Monday, August 30, 2021
“Collina’s heirs” peter out
Why Stuttgart’s goal counts despite handball
By Alex Feuerherdt
1. FC Köln, VfB Stuttgart and Bayer 04 Leverkusen each score a goal after a handball. The Stuttgart goal still counts, unlike the Cologne and Leverkusen players. In all cases the referees interpret the handball rule correctly.
When the rumble goes in the Cologne stadium, everyone is ready to go through the city and a collective “Alaaf” starts, then the city’s leading football club has just scored a goal. In the game against VfL Bochum (2: 1) 1. FC Köln did that for the first time after a quarter of an hour, but the obligatory goal music only briefly put the fans of the Rhinelander into a carnival mood. Because the video assistant, who is only a few kilometers away from the “Effzeh” arena, acted as a party brake: he informed referee Benjamin Cortus that goal scorer Dejan Ljubicic had touched the ball with his hand shortly before the goal. The referee then canceled the goal.
That he was doing the right thing was beyond dispute. Because in the rules it is clearly stated: If a player either scores a goal with his hand or arm or touches the ball with his hand or arm and hits the goal immediately afterwards, then this hit may not be recognized. Not even if the handball in question was completely unintentional or even inevitable. As with Ljubicic, for whom the ball had jumped uncontrollably to the normally held forearm in a duel with Bella Kotchap, shortly before he shot the ball into the Bochum goal.
Referee Cortus hadn’t noticed the handball, so the VAR intervened. Since it was a so-called factual decision, there was no need for an on-field review: because in this case touching the ball with the arm could be proven beyond doubt and the player in question scored a goal immediately afterwards, the criminal liability of the handball was automatically established. Without this connection, the handball would not have been objectionable. This distinction has a philosophical background: The rulers of the International Football Association Board (Ifab) argue that it is unacceptable in football if the hand was directly involved in scoring a goal – even if it was unintentional.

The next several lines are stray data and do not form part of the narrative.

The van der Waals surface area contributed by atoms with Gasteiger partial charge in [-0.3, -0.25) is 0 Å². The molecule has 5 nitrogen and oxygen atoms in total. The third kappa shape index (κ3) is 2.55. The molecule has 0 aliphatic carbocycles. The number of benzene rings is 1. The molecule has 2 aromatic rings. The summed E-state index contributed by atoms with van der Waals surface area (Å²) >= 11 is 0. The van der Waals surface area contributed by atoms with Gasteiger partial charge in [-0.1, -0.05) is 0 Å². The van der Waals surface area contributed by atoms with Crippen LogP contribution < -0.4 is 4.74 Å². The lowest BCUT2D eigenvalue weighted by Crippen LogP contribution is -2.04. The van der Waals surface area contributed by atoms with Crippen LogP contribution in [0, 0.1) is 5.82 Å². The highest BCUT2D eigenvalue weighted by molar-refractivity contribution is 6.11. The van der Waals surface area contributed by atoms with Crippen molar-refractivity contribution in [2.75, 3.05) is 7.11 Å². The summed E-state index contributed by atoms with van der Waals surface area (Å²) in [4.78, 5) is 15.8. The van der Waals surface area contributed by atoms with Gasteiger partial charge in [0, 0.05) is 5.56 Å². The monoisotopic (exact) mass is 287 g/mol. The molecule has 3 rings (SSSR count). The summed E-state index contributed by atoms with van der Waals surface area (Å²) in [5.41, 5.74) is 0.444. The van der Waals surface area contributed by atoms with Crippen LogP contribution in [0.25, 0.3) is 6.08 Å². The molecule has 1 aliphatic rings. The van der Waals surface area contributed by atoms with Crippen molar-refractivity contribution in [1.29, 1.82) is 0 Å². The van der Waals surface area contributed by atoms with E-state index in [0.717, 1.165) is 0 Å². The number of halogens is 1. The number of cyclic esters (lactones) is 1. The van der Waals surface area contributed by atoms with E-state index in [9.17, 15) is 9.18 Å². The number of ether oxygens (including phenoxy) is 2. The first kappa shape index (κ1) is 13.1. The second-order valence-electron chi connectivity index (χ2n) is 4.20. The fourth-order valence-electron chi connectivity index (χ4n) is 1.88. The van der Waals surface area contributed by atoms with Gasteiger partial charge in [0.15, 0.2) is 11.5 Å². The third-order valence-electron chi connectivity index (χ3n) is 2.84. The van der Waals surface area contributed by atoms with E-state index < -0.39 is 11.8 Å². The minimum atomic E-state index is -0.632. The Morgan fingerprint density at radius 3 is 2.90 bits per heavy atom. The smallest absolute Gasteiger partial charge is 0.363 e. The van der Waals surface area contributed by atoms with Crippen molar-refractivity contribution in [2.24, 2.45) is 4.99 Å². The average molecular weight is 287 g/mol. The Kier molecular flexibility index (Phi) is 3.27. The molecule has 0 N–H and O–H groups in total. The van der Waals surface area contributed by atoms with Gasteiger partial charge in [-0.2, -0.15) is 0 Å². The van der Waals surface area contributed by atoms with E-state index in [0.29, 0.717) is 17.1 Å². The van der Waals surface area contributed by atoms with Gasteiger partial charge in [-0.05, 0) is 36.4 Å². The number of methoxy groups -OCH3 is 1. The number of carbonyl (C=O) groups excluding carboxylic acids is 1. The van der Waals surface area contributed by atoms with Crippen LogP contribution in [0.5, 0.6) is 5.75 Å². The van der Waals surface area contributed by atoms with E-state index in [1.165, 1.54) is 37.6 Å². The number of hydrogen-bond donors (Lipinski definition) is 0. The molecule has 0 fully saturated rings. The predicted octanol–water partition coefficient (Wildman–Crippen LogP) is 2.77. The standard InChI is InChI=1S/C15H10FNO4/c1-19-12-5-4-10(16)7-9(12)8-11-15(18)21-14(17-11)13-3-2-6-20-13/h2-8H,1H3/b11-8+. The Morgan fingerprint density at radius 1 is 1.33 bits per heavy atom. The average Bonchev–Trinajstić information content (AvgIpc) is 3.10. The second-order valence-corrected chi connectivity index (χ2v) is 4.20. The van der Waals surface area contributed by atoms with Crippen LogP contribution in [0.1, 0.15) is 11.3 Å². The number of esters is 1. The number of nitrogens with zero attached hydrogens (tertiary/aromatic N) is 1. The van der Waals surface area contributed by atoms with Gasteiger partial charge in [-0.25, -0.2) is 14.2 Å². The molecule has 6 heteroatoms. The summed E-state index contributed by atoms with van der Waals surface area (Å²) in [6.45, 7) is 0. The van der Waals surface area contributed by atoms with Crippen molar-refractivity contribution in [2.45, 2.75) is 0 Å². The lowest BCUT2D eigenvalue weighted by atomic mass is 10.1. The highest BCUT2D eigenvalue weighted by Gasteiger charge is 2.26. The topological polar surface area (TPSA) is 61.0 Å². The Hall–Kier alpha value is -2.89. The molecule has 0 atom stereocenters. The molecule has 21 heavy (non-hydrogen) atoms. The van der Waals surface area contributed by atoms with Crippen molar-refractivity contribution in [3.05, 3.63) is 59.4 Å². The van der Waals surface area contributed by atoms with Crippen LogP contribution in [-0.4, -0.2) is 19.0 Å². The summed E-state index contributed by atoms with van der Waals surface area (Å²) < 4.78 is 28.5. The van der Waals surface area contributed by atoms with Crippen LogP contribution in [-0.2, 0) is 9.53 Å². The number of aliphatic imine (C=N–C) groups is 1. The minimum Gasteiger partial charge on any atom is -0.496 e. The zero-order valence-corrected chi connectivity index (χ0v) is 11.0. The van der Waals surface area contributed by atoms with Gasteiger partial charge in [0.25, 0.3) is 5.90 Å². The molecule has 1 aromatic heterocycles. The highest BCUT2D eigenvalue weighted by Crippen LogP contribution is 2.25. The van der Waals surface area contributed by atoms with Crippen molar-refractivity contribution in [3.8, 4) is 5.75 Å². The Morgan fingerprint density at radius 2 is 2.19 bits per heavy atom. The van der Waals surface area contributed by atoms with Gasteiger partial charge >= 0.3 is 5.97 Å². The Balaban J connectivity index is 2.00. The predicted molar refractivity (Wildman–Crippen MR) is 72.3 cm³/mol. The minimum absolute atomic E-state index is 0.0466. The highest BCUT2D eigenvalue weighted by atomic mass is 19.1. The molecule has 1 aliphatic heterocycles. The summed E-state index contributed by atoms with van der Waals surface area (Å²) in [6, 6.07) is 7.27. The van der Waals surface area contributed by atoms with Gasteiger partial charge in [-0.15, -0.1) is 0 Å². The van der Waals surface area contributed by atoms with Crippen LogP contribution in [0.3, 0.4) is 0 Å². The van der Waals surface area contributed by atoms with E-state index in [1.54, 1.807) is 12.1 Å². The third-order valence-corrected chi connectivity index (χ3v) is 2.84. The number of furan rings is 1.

What distinguishes the hand games from Ljubicic and Mavropanos
The decisive factor is the word “immediate” – and that’s why things were ultimately different in a seemingly similar scene in the game between VfB Stuttgart and SC Freiburg (2: 3). Shortly before the break, Konstantinos Mavropanos scored the goal for the hosts to make it 1: 3, the ball had also jumped to his arm in a duel. And like in Cologne’s Ljubicic, his arm posture was due to a normal sequence of movements at this moment, so there was no unnatural increase in the body area. Mavropanos also scored afterwards – in contrast to Ljubicic, however, not directly after the handball, but only after a one-two with his teammate Hamadi Al Ghaddioui.
Accidental ball contact with the arm did not immediately precede the goal being scored, and so the hit counted. If, on the other hand, Mavropanos had shot and hit the ball on Freiburg’s housing immediately after the handball, the goal would have been canceled. Here the Ifab has deliberately set a limit so that hits do not have to be denied, although an accidental, i.e. normally not punishable, handball was not directly related to the goal scoring.
The VAR must intervene in Aranguiz’s handball
Handball, on the other hand, which is punishable under all circumstances and which occurs in the formation of a goal, must of course be punished in any case, if necessary with the help of the video assistant. This is what happened in the match between FC Augsburg and Bayer 04 Leverkusen (1: 4) shortly before the break: After the guests had scored for the third time in this game, the VAR stepped in and recommended an on-field to referee Benjamin Brand -Review. Because during the conquest of the ball, with which Leverkusen’s attack phase began in front of this goal, Charles Aranguiz had led his right arm clearly to the ball unnoticed by the referee and thus clearly committed a punishable handball.
The referee then only spent a few seconds in front of the monitor before correctly deciding to cancel Moussa Diaby’s goal. The issue here was not whether the handball happened just before the goal was scored – that was definitely not the case. Rather, the handball was in itself a criminal offense because, from a regulatory point of view, it was done on purpose and took place at the beginning of an attack phase that resulted in a goal. It was to be treated in the same way as a foul play by the attacking team in the run-up to a hit. And that is why the VAR intervened quite rightly.
Recognizing and implementing these regulatory differentiations during handball in practice on the field is without question a demanding task for the referees. And all the more so as it still takes getting used to that a completely unintentional handball, which is otherwise not punished, has to be punished under a certain condition. How much it can be about details was shown on this match day as if under a magnifying glass. The fact that the referees made the right decision in all cases, sometimes in conjunction with their video assistants, is therefore worthy of all honor.